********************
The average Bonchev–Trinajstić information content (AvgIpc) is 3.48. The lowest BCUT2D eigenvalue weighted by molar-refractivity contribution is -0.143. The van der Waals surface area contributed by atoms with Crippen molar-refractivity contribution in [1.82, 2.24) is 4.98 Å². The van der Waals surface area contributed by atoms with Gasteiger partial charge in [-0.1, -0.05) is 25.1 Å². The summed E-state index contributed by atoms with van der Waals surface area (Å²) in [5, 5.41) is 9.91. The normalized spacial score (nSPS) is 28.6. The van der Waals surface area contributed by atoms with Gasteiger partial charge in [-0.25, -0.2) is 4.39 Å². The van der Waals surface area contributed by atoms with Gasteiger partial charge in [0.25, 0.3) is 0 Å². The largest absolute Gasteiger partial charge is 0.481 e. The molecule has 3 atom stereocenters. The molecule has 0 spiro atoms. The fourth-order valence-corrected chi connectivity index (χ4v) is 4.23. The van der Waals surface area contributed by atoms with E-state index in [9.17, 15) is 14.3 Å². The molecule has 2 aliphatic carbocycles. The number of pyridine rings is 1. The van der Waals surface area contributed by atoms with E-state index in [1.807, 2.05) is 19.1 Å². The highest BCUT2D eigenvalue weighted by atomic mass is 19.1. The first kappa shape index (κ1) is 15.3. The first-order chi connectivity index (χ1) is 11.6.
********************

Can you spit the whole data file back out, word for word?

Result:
The average Bonchev–Trinajstić information content (AvgIpc) is 3.48. The lowest BCUT2D eigenvalue weighted by molar-refractivity contribution is -0.143. The van der Waals surface area contributed by atoms with Crippen molar-refractivity contribution in [1.82, 2.24) is 4.98 Å². The van der Waals surface area contributed by atoms with Gasteiger partial charge in [-0.1, -0.05) is 25.1 Å². The summed E-state index contributed by atoms with van der Waals surface area (Å²) in [5, 5.41) is 9.91. The normalized spacial score (nSPS) is 28.6. The van der Waals surface area contributed by atoms with Gasteiger partial charge in [-0.25, -0.2) is 4.39 Å². The van der Waals surface area contributed by atoms with Gasteiger partial charge in [0.25, 0.3) is 0 Å². The largest absolute Gasteiger partial charge is 0.481 e. The molecule has 3 atom stereocenters. The molecule has 0 spiro atoms. The fourth-order valence-corrected chi connectivity index (χ4v) is 4.23. The van der Waals surface area contributed by atoms with E-state index in [9.17, 15) is 14.3 Å². The molecule has 2 aliphatic carbocycles. The number of pyridine rings is 1. The van der Waals surface area contributed by atoms with E-state index in [1.807, 2.05) is 19.1 Å². The highest BCUT2D eigenvalue weighted by atomic mass is 19.1. The first kappa shape index (κ1) is 15.3. The first-order chi connectivity index (χ1) is 11.6.